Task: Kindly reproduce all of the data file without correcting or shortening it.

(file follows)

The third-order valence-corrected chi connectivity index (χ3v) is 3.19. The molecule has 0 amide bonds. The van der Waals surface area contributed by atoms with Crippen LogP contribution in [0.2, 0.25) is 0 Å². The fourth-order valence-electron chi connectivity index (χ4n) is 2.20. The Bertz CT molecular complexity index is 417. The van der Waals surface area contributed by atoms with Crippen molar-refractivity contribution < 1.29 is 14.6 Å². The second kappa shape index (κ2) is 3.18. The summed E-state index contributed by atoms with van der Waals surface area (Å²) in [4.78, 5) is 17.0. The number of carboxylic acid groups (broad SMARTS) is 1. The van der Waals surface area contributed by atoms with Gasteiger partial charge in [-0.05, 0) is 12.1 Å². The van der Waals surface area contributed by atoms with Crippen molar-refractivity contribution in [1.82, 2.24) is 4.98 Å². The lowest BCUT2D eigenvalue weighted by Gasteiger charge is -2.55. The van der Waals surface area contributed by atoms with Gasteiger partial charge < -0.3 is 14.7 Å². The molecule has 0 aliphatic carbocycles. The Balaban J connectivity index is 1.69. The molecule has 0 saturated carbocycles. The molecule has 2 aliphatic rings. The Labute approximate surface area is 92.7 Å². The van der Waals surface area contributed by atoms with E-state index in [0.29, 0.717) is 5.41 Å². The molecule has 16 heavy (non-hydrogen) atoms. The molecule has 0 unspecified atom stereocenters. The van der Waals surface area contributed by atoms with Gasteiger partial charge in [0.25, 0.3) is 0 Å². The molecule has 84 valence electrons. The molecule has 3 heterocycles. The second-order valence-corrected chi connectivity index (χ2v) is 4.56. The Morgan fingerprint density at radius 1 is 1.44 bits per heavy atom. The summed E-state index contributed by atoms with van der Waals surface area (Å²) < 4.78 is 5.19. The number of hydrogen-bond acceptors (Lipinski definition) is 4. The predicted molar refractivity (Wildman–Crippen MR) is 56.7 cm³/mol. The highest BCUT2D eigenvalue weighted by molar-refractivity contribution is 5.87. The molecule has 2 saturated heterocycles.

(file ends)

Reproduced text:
The third-order valence-corrected chi connectivity index (χ3v) is 3.19. The molecule has 0 amide bonds. The van der Waals surface area contributed by atoms with Crippen LogP contribution in [0.2, 0.25) is 0 Å². The fourth-order valence-electron chi connectivity index (χ4n) is 2.20. The Bertz CT molecular complexity index is 417. The van der Waals surface area contributed by atoms with Crippen molar-refractivity contribution < 1.29 is 14.6 Å². The second kappa shape index (κ2) is 3.18. The summed E-state index contributed by atoms with van der Waals surface area (Å²) in [4.78, 5) is 17.0. The number of carboxylic acid groups (broad SMARTS) is 1. The van der Waals surface area contributed by atoms with Gasteiger partial charge in [-0.05, 0) is 12.1 Å². The van der Waals surface area contributed by atoms with Crippen molar-refractivity contribution in [1.82, 2.24) is 4.98 Å². The lowest BCUT2D eigenvalue weighted by Gasteiger charge is -2.55. The van der Waals surface area contributed by atoms with Gasteiger partial charge < -0.3 is 14.7 Å². The molecule has 0 aliphatic carbocycles. The Balaban J connectivity index is 1.69. The molecule has 0 saturated carbocycles. The molecule has 2 aliphatic rings. The Labute approximate surface area is 92.7 Å². The van der Waals surface area contributed by atoms with E-state index in [0.29, 0.717) is 5.41 Å². The molecule has 16 heavy (non-hydrogen) atoms. The molecule has 0 unspecified atom stereocenters. The van der Waals surface area contributed by atoms with Gasteiger partial charge in [0.25, 0.3) is 0 Å². The molecule has 84 valence electrons. The molecule has 3 heterocycles. The second-order valence-corrected chi connectivity index (χ2v) is 4.56. The Morgan fingerprint density at radius 1 is 1.44 bits per heavy atom. The summed E-state index contributed by atoms with van der Waals surface area (Å²) < 4.78 is 5.19. The number of hydrogen-bond acceptors (Lipinski definition) is 4. The predicted molar refractivity (Wildman–Crippen MR) is 56.7 cm³/mol. The highest BCUT2D eigenvalue weighted by molar-refractivity contribution is 5.87. The molecule has 2 saturated heterocycles.